Published online by Cambridge University Press: 24 October 2008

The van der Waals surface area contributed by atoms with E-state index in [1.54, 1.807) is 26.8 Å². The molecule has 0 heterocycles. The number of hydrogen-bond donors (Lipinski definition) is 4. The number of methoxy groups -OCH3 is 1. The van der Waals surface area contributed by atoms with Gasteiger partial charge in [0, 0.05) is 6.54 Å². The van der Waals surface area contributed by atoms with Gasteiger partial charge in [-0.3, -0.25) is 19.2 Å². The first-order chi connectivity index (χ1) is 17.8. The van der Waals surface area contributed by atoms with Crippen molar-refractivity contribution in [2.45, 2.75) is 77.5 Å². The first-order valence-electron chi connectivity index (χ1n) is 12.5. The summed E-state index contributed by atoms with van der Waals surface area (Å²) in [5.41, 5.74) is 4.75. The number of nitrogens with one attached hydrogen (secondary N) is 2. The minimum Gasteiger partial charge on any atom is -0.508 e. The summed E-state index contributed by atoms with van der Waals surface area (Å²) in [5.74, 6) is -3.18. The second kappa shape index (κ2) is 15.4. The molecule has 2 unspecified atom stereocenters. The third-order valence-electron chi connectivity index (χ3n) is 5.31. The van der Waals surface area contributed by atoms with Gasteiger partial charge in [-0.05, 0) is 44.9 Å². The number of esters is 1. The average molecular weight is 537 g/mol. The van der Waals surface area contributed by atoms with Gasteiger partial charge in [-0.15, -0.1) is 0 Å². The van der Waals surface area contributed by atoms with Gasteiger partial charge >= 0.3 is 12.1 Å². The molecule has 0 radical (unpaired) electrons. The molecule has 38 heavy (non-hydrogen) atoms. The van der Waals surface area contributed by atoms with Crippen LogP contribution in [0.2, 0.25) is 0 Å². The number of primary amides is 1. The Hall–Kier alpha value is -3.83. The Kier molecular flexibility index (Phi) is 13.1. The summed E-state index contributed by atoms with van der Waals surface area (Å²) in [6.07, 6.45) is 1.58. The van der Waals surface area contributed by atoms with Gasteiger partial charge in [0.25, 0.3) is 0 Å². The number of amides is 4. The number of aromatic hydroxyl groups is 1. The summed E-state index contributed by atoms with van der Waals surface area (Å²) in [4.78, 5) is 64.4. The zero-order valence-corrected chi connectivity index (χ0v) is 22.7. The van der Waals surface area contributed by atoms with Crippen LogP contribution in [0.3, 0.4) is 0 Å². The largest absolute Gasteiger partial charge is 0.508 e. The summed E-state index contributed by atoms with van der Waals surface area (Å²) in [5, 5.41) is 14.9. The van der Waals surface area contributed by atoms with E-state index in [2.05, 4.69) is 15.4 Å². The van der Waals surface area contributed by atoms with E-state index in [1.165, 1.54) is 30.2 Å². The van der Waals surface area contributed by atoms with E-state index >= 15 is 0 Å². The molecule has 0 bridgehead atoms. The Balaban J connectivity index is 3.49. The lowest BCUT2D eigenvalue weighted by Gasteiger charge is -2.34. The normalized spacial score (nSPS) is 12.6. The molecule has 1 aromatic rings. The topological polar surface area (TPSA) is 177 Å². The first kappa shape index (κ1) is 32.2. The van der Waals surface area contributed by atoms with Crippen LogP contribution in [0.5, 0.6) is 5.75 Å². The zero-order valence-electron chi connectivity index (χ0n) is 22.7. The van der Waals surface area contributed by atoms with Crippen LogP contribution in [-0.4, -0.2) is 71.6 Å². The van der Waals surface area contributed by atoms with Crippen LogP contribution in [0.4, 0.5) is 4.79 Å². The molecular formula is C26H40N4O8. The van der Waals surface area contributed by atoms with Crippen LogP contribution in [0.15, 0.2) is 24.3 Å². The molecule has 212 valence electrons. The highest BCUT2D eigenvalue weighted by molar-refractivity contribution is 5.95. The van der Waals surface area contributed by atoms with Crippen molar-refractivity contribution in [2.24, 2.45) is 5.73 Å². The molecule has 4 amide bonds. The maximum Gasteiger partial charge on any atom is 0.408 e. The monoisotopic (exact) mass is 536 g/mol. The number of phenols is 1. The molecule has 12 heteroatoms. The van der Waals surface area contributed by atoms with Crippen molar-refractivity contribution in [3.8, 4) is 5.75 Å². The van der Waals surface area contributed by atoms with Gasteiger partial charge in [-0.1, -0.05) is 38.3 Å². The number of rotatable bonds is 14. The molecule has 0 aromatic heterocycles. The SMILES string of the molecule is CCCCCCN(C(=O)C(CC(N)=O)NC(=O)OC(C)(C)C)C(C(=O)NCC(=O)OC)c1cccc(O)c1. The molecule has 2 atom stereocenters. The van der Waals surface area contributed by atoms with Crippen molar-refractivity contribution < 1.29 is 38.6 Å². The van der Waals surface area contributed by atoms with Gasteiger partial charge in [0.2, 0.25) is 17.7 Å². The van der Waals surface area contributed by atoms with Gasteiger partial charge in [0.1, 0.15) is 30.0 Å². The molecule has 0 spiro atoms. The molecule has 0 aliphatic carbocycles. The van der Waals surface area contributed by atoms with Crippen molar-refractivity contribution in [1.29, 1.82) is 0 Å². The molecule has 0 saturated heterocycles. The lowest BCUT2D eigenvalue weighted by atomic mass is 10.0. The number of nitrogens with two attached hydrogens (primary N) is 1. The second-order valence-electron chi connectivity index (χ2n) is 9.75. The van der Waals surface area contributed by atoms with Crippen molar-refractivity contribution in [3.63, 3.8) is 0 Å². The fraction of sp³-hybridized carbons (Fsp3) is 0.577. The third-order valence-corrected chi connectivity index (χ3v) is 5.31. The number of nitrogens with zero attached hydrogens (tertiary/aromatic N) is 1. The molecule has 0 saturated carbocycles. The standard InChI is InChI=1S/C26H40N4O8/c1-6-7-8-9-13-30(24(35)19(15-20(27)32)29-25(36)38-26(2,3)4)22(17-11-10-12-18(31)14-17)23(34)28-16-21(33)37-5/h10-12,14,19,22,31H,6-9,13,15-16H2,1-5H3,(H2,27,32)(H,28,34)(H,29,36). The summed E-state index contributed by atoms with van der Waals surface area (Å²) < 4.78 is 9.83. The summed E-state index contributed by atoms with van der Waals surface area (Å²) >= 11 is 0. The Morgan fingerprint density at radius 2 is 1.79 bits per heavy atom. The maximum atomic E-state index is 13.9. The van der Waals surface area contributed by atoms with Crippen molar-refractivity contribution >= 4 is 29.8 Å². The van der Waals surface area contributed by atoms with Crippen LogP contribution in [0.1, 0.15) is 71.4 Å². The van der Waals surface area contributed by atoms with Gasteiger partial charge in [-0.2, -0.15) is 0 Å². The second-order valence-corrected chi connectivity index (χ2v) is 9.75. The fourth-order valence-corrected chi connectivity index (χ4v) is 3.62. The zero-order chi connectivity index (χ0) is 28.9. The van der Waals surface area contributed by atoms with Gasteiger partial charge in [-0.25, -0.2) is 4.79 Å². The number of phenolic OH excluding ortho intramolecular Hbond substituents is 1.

Recent studies by Debye (1), Bloch (2), Stoner (3) and Guggenheim (4) expressing somewhat divergent views suggest that there is still some confusion and uncertainty in the method of application of the thermodynamic argument to magnetic phenomena. The first effective contribution to the subject was made by Larmor (5) over fifty years ago, and developing this further he finally proposed in 1929 a sufficient basis for a general theory of the whole range of phenomena. At about the same time (1927), and apparently in ignorance of Larmor's earlier work, Debye(1) also gave a brief outline of the thermodynamic aspects of the subject, starting, however, from much more tentative magnetic ideas and formulae which are now known to be without adequate physical justification. In 1933, Bloch (2) elaborated the argument still further, using, however, basic ideas more akin to those employed by Larmor, but derived by a very specialized argument. Then in 1935, using the same fundamental equation as Debye, Stoner revived the discussion with a systematic survey of the theoretical results bearing on the thermodynamic aspects of the subject, attempting later (6) to justify the basic magnetic ideas by a discussion which he now admits is not entirely satisfactory.